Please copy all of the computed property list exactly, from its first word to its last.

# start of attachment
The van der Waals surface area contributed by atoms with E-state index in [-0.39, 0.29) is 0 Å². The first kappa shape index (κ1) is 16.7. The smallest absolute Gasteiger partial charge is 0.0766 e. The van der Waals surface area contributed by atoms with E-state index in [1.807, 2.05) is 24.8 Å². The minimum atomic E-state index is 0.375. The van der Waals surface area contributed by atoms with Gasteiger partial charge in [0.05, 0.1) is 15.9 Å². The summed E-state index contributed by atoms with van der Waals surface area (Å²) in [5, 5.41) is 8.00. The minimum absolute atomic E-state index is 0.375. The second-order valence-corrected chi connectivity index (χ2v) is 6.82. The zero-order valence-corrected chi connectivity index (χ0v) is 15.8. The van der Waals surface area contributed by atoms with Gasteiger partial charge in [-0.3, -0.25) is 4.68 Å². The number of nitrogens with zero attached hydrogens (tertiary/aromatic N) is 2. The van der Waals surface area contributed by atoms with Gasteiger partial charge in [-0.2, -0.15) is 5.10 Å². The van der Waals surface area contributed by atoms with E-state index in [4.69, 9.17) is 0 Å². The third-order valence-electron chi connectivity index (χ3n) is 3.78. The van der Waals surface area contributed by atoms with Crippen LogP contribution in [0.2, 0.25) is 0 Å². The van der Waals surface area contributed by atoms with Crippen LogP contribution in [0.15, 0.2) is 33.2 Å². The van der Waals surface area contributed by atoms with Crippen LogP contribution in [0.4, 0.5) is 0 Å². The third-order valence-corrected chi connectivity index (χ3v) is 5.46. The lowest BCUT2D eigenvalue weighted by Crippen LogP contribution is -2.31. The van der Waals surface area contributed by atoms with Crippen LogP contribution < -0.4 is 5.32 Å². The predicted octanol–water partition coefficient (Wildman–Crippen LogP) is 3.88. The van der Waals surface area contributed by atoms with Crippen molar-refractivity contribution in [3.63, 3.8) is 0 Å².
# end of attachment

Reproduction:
The van der Waals surface area contributed by atoms with E-state index in [-0.39, 0.29) is 0 Å². The first kappa shape index (κ1) is 16.7. The smallest absolute Gasteiger partial charge is 0.0766 e. The van der Waals surface area contributed by atoms with E-state index in [1.807, 2.05) is 24.8 Å². The minimum atomic E-state index is 0.375. The van der Waals surface area contributed by atoms with Gasteiger partial charge in [0.05, 0.1) is 15.9 Å². The summed E-state index contributed by atoms with van der Waals surface area (Å²) in [5, 5.41) is 8.00. The minimum absolute atomic E-state index is 0.375. The second-order valence-corrected chi connectivity index (χ2v) is 6.82. The zero-order valence-corrected chi connectivity index (χ0v) is 15.8. The van der Waals surface area contributed by atoms with Gasteiger partial charge in [-0.3, -0.25) is 4.68 Å². The number of nitrogens with zero attached hydrogens (tertiary/aromatic N) is 2. The van der Waals surface area contributed by atoms with Gasteiger partial charge in [-0.2, -0.15) is 5.10 Å². The van der Waals surface area contributed by atoms with E-state index in [4.69, 9.17) is 0 Å². The third-order valence-electron chi connectivity index (χ3n) is 3.78. The van der Waals surface area contributed by atoms with Crippen LogP contribution in [0.2, 0.25) is 0 Å². The van der Waals surface area contributed by atoms with Crippen LogP contribution in [0.15, 0.2) is 33.2 Å². The van der Waals surface area contributed by atoms with Crippen LogP contribution in [0.4, 0.5) is 0 Å². The third-order valence-corrected chi connectivity index (χ3v) is 5.46. The lowest BCUT2D eigenvalue weighted by Crippen LogP contribution is -2.31. The van der Waals surface area contributed by atoms with Crippen LogP contribution < -0.4 is 5.32 Å². The predicted octanol–water partition coefficient (Wildman–Crippen LogP) is 3.88. The van der Waals surface area contributed by atoms with Crippen molar-refractivity contribution in [3.63, 3.8) is 0 Å².